The Wetland Treatment Project’s process includes having the wastewater seep through wood chips embedded along the perimeter of the pond to begin the process of removing the nitrogen and other pollutants. Sunlight exposure in the shallow portion of the system will break down organic contaminants like pharmaceuticals and pesticides.
The occasional plane coming in low for a landing kept me aware that the airport was nearby. A portion of the trail, bordered by tall pampas and other grasses, brought me behind the airport and closer than I expected.
As I continued north, the trail took a turn to the right (east), and I found myself on the other side of a barrier next to the BART tracks coming out of the airport. A train rattled by quite close to the fence. Soon after, the trail dumped me onto Doolittle Drive for a street portion of the Bay Trail. There was plenty of signage directing one to turn left (north) to reach the next off-street portion of the trail. Although there is a wide bike lane designated on the street, this is an area where traffic is headed to and from the airport, car rentals, and other travel services, often in a hurry. I chose to walk my bike along the pedestrian walkway, just to be safe.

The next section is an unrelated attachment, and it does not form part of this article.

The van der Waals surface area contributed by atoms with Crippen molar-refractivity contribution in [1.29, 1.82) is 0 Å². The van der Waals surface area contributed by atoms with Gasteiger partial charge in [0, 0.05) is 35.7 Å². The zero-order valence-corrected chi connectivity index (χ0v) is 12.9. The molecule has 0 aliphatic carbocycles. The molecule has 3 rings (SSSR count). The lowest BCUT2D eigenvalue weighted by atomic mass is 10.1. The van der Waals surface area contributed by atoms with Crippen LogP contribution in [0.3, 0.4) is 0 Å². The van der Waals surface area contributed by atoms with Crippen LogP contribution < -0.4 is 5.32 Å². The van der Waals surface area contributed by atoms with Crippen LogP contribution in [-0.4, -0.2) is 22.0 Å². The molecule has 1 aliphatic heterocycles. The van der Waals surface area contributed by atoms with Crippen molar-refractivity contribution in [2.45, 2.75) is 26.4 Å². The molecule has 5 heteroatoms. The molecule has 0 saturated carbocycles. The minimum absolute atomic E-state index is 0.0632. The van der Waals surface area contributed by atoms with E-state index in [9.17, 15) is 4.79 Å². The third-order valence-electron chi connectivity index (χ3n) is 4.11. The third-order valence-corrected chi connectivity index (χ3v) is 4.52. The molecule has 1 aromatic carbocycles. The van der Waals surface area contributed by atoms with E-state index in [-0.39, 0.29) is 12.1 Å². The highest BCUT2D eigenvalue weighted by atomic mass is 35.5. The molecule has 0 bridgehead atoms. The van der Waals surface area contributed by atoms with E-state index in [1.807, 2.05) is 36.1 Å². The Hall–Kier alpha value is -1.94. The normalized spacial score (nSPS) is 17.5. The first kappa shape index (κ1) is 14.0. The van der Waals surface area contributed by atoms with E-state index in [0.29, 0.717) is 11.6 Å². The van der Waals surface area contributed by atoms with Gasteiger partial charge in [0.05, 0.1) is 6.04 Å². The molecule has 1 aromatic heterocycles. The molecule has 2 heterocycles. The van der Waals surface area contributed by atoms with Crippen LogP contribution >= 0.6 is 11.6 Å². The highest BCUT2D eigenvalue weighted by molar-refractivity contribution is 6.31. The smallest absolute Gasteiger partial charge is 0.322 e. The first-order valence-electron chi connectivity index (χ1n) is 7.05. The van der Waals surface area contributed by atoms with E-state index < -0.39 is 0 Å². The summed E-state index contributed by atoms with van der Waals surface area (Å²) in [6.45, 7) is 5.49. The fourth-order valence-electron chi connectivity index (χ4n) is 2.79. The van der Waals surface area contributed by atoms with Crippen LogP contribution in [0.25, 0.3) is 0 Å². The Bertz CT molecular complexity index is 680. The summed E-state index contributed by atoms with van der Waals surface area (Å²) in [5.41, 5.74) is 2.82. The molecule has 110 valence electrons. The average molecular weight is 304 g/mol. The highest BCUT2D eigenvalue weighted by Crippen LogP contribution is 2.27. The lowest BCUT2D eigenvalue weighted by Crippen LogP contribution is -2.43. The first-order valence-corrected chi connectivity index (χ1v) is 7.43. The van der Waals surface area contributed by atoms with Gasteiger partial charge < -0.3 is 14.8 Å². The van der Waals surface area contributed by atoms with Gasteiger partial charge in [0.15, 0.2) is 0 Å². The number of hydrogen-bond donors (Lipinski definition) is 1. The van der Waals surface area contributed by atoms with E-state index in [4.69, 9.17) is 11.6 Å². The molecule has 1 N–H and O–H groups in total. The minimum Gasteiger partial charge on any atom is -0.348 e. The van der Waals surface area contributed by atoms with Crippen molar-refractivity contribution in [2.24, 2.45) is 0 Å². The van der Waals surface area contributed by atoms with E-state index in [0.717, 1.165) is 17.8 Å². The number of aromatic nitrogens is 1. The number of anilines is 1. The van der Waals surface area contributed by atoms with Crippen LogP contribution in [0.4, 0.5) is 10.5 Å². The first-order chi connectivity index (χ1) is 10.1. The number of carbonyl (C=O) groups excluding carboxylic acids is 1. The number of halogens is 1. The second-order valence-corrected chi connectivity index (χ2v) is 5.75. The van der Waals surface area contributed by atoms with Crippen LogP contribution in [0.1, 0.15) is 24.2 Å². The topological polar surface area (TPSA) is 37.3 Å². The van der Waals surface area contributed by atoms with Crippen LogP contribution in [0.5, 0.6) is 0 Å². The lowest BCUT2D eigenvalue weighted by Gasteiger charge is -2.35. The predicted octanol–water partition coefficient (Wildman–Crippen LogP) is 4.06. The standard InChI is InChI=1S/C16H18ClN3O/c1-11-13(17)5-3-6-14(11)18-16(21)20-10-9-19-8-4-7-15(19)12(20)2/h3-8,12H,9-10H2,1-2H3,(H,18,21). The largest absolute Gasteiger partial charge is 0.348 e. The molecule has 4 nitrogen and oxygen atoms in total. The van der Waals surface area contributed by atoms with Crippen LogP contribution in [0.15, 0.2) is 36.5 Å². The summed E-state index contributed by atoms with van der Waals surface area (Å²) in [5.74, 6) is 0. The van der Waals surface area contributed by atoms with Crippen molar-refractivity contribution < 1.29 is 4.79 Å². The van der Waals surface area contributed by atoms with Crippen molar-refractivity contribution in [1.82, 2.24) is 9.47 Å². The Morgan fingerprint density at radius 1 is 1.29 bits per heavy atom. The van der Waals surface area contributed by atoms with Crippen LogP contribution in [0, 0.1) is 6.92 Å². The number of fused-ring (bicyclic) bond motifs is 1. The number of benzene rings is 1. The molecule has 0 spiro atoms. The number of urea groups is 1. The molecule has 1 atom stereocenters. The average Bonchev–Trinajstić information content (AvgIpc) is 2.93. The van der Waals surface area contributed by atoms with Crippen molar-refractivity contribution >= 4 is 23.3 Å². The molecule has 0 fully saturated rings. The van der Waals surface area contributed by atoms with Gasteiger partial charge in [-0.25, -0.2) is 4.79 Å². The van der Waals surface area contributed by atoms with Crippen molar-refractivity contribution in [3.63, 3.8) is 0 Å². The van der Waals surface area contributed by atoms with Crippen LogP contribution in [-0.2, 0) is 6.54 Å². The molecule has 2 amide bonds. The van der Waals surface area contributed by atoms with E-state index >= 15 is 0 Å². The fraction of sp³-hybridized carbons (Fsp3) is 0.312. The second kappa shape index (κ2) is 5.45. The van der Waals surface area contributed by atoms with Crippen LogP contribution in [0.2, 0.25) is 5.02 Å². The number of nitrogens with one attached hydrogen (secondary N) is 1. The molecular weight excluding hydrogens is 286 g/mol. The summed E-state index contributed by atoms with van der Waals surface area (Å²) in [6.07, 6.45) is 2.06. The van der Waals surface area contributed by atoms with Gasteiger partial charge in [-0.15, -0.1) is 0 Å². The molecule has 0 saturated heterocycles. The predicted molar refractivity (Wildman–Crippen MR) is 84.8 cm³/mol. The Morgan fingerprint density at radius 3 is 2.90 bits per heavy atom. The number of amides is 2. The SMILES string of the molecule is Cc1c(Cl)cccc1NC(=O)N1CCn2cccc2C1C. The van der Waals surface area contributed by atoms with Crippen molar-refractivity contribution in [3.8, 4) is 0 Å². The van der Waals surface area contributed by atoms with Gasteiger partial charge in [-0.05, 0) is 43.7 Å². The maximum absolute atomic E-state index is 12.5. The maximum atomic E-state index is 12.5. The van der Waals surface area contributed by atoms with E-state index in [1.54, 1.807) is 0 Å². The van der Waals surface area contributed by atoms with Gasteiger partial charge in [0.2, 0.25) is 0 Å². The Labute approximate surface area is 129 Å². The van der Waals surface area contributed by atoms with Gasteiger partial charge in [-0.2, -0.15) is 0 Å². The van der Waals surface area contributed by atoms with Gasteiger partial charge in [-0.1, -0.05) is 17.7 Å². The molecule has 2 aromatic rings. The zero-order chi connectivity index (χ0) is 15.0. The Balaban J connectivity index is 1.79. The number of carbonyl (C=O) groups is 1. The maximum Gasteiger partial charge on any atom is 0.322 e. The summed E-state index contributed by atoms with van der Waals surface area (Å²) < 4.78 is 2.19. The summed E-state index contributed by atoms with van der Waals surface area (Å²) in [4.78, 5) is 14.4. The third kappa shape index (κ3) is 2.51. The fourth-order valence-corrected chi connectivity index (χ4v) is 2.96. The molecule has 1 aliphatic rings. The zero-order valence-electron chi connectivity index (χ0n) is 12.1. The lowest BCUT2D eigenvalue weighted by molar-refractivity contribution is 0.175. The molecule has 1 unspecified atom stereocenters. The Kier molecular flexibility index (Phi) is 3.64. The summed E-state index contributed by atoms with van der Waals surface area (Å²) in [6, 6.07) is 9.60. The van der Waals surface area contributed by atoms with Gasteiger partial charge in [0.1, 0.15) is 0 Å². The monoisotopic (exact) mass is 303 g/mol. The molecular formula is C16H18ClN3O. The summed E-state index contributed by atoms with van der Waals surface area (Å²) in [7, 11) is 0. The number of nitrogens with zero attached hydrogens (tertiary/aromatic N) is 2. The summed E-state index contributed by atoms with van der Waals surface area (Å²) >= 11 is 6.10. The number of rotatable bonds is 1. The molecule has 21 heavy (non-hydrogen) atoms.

3.24 miles into my ride, Doolittle Drive reached Swan Way, where the Bay Trail leaves the street and splits. Signs instructed me to go right (north) to reach the Martin Luther King Jr. Regional Shoreline, which is a wetlands restoration project completed in 1998. The project involved removing fill, breaching artificial levees, and reconstructing tidal channels.
I followed the bend to the right, proceeding on the Arrowhead Marsh Trail towards the marsh itself, along Airport Channel which opens into San Leandro Bay. Who knew there was a San Leandro Bay? Not me.
San Leandro Bay is bordered on the west by the edge of Bay Farm Island, where the Oakland International Airport resides on its southern end. On the northwest, the Bay touches the southern edge of Alameda, an island sharing the name of the County, and very near Fernside Boulevard. Also at the north end, the Bay links to the Tidal Channel which joins the Oakland Inner Harbor even further north, ultimately spilling into the Middle Harbor (not far from the Bay Bridge), which will be the subject of Ride #8.
The MLK Regional Shoreline is the eastern edge of San Leandro Bay and a favorite stopover in the fall for hundreds of thousands of ducks following the Pacific Flyway from British Columbia to Mexico and South America. Ducks stopping over include Northern shovelers, mallards, American wigeons, and pintails.
Arrowhead Marsh is the shape of an arrowhead and points into the center of San Leandro Bay. A map tacked to an information board shows why it has earned its name (you can see a high resolution shot of the map here ). You can also see the arrowhead shape on Bay Trail Map 9. There is a boardwalk that extends out over the water near the marsh with an observation tower further up the trail.